Major and Classification
Neuroscience and Human Development & Aging
Michel Baudry, Ph.D.
Dornsife College of Letters, Arts, & Sciences
“The Role of Calpain in Neuroblastoma Metastasis”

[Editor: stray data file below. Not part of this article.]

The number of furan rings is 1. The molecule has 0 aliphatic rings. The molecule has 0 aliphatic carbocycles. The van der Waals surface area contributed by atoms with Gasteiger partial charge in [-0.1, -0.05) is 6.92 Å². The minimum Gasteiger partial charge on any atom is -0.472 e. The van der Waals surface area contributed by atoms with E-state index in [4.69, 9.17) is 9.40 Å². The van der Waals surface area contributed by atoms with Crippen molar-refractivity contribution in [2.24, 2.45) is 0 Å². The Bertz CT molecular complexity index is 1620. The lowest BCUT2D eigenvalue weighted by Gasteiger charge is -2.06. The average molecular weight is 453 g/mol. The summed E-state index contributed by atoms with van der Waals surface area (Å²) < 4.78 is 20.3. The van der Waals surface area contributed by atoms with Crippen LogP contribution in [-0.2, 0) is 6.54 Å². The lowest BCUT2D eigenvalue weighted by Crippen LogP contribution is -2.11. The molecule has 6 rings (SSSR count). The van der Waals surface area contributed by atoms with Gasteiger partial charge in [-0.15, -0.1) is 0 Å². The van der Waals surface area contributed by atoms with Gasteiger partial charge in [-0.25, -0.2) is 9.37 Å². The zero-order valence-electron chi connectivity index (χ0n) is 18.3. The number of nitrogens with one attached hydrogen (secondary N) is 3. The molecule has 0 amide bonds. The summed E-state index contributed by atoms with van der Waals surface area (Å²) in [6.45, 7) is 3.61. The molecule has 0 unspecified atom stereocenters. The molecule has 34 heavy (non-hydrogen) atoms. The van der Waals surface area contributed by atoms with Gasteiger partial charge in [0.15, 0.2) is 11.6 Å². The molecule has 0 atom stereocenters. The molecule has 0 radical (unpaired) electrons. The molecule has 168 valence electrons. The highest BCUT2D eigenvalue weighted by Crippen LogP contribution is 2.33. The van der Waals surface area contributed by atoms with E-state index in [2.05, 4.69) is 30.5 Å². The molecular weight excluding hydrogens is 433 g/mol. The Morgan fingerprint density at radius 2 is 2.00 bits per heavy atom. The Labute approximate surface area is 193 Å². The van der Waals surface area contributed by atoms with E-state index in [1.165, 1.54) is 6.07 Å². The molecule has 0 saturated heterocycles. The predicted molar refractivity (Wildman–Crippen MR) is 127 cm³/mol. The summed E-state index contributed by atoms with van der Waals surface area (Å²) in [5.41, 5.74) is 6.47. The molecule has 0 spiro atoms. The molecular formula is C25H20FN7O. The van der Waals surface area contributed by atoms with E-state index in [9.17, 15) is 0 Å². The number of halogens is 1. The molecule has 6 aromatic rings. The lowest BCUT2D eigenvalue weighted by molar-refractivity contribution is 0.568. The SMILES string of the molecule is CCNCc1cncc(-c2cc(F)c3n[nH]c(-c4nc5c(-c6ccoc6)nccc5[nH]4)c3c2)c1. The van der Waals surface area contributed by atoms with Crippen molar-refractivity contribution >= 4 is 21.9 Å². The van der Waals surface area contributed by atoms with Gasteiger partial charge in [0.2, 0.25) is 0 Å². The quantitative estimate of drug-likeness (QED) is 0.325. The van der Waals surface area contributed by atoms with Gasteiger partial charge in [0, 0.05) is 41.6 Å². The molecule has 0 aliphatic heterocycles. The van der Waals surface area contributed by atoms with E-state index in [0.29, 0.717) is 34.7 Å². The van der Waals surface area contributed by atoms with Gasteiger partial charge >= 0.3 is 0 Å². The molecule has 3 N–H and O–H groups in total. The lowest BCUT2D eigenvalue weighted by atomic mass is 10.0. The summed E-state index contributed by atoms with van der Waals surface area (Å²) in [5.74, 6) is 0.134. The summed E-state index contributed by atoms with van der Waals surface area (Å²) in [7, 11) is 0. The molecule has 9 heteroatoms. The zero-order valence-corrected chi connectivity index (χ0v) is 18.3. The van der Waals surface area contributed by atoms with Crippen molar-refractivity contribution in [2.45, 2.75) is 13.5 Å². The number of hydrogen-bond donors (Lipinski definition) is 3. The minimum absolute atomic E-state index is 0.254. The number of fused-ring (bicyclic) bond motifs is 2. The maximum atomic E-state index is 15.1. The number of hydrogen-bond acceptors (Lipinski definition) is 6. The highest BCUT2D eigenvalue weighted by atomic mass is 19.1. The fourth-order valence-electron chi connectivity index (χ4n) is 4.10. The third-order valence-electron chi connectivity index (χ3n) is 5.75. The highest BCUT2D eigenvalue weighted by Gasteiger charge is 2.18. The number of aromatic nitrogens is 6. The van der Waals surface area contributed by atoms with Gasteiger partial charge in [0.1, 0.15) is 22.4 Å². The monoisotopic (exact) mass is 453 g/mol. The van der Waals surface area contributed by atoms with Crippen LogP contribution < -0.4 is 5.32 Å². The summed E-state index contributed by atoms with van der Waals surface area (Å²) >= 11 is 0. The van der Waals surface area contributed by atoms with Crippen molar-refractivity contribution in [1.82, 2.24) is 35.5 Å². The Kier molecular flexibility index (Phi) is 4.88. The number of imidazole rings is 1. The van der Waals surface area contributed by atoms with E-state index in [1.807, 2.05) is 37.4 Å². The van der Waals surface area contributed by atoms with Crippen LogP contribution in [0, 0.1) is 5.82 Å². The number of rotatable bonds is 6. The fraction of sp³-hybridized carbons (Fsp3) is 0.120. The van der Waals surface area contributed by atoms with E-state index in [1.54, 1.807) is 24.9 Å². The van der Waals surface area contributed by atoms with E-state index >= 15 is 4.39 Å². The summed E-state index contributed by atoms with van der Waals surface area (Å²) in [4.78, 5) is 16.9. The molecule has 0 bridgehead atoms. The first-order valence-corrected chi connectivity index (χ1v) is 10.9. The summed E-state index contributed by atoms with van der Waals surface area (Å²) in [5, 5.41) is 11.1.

Neuroblastoma causes one of the most common tumors in children, and by the time this disease is diagnosed, 70% of the patients’ cancer has already metastasized in other parts of their bodies, usually the bone marrow. Children are vulnerable to metastatic cancers due to active bone tissues and abundant growth factors that promote cell growth and proliferation. Consequently, multiple forms and combinations of treatments are used to treat this type of cancer, including radiation and chemotherapy. Amplification of the MCYN gene, which is expressed in many patients, results in the activation of TrkB, the tyrosine kinase receptor for brain-derived neurotrophic factor (BDNF). This has been shown to inhibit apoptosis initiated by chemotherapy, therefore making neuroblastoma cell lines resistant to chemotherapy, a feature indicating a poor prognosis for these patients. BDNF has recently been shown to activate the calcium-dependent protease calpain through MAP Kinase-mediated phosphorylation, resulting in actin polymerization, increased cell motility, and possibly increased metastatic behavior; interestingly, calpain inhibitors prevent the effect of BDNF on actin polymerization. The present study tested the hypothesis that high calpain activity resulting from TrkB stimulation correlates with increased chemoresistance in the neuroblastoma cell line. Quantitative analysis of immunoblots was used to determine the effects of BDNF and interleukin-6 (IL-6) on TrkB, ERK, and calpain pathways in different human neuroblastoma cell lines. If this hypothesis is correct, incorporating calpain inhibitors in cancer treatment could improve patient recovery.